Here are five of top daily, weekly and local deals sites that we think it’s worth subscribing to. Remember, these are places that will send offers to you, and aren’t outlets where you are able to actively seek deals on specific products (unless they happen to be featuring them).
Unless you decide to go with a pre-paid phone service, major cell phone carriers typically require a two-year commitment from you in order to cheaply obtain and use many of today’s most popular and desirable mobile handsets, including both feature phone and smart phone models. Signing up can be daunting, so here are a few things to look for and remember as you’re committing to a cell phone plan, including several tips that can save you money on your cell phone bill. Consider all before making a commitment – after all, early termination fees will apply.
Do the Math
Wireless carriers know what they’re doing when they charge you by the month instead of quoting you a yearly rate. It’s a lot more palatable to consider spending $100 a month than it is to consider that you’re paying $1200 over the course of the year. But since we often think of our income on scales of a year, make sure to multiply your projected bill by 12 to make sure it fits into your overall income, and that you’re comfortable making that commitment.
Know Your Limits
Make sure you and everyone on your plan has a clear understanding of their monthly limits for minutes, data usage and text messaging. Mobile phone providers love charging outrageous overage fees, so your best bet is to sign up for a plan that you know you won’t exceed, and then look at your usage over the first couple of months and adjust as appropriate. A good start: Look at the last six months of your current cell phone bills to get a sense of how many minutes, how much data, and how many text messages you send on average.
Be a Tweaker
Monitor your usage, and make sure you’re using a plan that’s right for you. Companies make it easier than ever to track your usage, whether it’s from the computer via your account portal or even via easy apps. Look at your actual usage in terms of time, texts and data limits, and if you’re going way under or way over your limits, investigate other plan options.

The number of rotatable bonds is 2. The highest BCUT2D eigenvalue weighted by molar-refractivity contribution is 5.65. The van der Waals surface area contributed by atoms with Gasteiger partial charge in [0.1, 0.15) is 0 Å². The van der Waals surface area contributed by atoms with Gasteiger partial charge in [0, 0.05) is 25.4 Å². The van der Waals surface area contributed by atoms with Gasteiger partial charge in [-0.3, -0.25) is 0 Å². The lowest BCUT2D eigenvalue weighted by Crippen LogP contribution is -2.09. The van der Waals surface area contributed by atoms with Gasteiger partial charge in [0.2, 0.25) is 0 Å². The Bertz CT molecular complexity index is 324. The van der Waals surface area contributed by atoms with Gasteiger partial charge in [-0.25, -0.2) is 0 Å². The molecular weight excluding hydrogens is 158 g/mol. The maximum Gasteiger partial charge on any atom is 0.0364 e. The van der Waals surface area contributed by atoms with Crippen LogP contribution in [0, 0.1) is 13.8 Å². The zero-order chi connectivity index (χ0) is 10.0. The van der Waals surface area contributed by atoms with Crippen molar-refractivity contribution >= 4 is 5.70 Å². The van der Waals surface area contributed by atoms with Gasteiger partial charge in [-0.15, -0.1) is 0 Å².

Know what happens if you cancel on the contract. Most services will have high cancellation fees in the first year, but they may diminish as you get closer to the end of your contract. Since life always seems to throw curveballs and changing circumstances at us, it’s good to know what will happen should you need to make an unexpected switch.
If you’re traveling abroad, or even think you’ll be close to another country (like in San Diego or Detroit for example), make sure you’re aware of the consequences of roaming. You can set your plan to not allow these types of charges in order to avoid any fees, but often you can find that signing up for an international plan for the duration of your trip is more reasonable than you might expect.
The old axiom for depreciating value used to be driving a car off a car phone lot, but these days it seems that the moment you commit to a new smartphone, a new and cooler one is announced or released days later, often of the same model. If you’re one of those who needs to be at the cutting edge as an early adopter, be prepared to pay full price for devices unless you’re within your plan’s window near the end of the contract which allows upgrade. Ask about this at the time of purchase so you know whether to upgrading is a realistic option for you or not.
Know How To Make Changes
Utilize the management tools your provider gives you. Know and remember your account password, and download any monitoring apps your provider offers. Make a habit to check in on these at least once a month, but it’s often useful to look a couple times so you can see how your usage is distributed as the month progresses. Even though mobile companies are out to make money (and they make a lot of it), they also provide great service and ease for their customers, it’s simply a matter of taking the time to access it.